frame #6: 0x00002aaaaaab9286 ld-linux-x86-64.so.2`_dl_catch_error +

102

     frame #7: 0x00002aaaac39e29c libdl.so.2`_dlerror_run + 124
     frame #8: 0x00002aaaac39dee1 libdl.so.2`__dlopen_check + 49

the dyld debug log has a lot of this:
209 intern-state DynamicLoaderPOSIXDYLD::RendezvousBreakpointHit pid

153501 stop_when_images_change=false

210 intern-state DynamicLoaderPOSIXDYLD::RendezvousBreakpointHit

called for pid 153501

211 intern-state DYLDRendezvous::Resolve address size: 8, padding 4
212 intern-state DYLDRendezvous::Resolve cursor = 0x2aaaaaccc160
213 intern-state DynamicLoaderPOSIXDYLD::RendezvousBreakpointHit pid

153501 stop_when_images_change=false

214 intern-state DynamicLoaderPOSIXDYLD::RendezvousBreakpointHit

called for pid 153501

215 intern-state DYLDRendezvous::Resolve address size: 8, padding 4
216 intern-state DYLDRendezvous::Resolve cursor = 0x2aaaaaccc160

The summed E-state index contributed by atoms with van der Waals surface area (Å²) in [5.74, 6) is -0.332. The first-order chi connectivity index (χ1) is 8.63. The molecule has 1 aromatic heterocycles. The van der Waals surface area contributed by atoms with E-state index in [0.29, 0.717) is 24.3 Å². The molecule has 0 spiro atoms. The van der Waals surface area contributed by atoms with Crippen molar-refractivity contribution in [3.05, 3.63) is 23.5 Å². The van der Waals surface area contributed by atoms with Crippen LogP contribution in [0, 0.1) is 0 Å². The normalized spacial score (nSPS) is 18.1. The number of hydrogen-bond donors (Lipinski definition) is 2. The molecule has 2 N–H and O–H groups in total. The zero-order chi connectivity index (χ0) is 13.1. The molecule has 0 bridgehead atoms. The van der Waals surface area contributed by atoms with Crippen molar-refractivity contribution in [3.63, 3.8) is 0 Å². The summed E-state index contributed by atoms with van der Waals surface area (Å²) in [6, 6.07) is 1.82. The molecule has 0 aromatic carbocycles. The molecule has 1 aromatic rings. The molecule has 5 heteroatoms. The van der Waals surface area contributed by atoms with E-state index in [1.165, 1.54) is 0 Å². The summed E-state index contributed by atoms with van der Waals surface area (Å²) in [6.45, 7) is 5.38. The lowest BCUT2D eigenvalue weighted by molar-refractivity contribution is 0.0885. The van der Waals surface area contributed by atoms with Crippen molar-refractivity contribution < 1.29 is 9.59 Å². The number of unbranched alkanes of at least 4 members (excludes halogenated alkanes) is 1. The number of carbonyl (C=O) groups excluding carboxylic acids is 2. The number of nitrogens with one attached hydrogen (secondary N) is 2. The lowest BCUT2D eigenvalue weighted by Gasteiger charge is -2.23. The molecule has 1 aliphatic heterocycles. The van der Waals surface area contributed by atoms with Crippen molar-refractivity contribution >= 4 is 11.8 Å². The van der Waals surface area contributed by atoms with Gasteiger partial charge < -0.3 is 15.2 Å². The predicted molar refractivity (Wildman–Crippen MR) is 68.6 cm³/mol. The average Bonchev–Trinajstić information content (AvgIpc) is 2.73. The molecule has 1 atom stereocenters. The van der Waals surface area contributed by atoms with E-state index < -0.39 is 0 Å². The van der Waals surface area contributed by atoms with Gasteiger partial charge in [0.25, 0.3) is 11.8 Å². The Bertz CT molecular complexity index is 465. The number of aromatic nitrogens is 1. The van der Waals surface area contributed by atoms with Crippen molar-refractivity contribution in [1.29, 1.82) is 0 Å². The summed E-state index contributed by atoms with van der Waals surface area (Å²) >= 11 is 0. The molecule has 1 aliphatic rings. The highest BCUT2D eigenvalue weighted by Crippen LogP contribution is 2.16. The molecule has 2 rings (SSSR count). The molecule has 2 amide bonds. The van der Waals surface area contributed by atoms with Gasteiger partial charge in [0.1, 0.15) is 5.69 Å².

thanks,
--steve

 In the woods too, a man casts off his years, as the snake his slough,

and at what period soever of life, is always a child.

It is interesting that the stop reason on the thread that stopped is "trace". That's what you would expect returning from the single-step to step over the breakpoint. But it looks like we got a signal while single-stepping, but the stop reason was misreported by somebody.

Jim

Pavel asked for a dump of gdb-remote commands. I got that and ran it through the gdbremote decoder, and trimmed to include what looks like the last successful continue after breakpoint and then the halt on dlopen. Both cases stop on signal 5.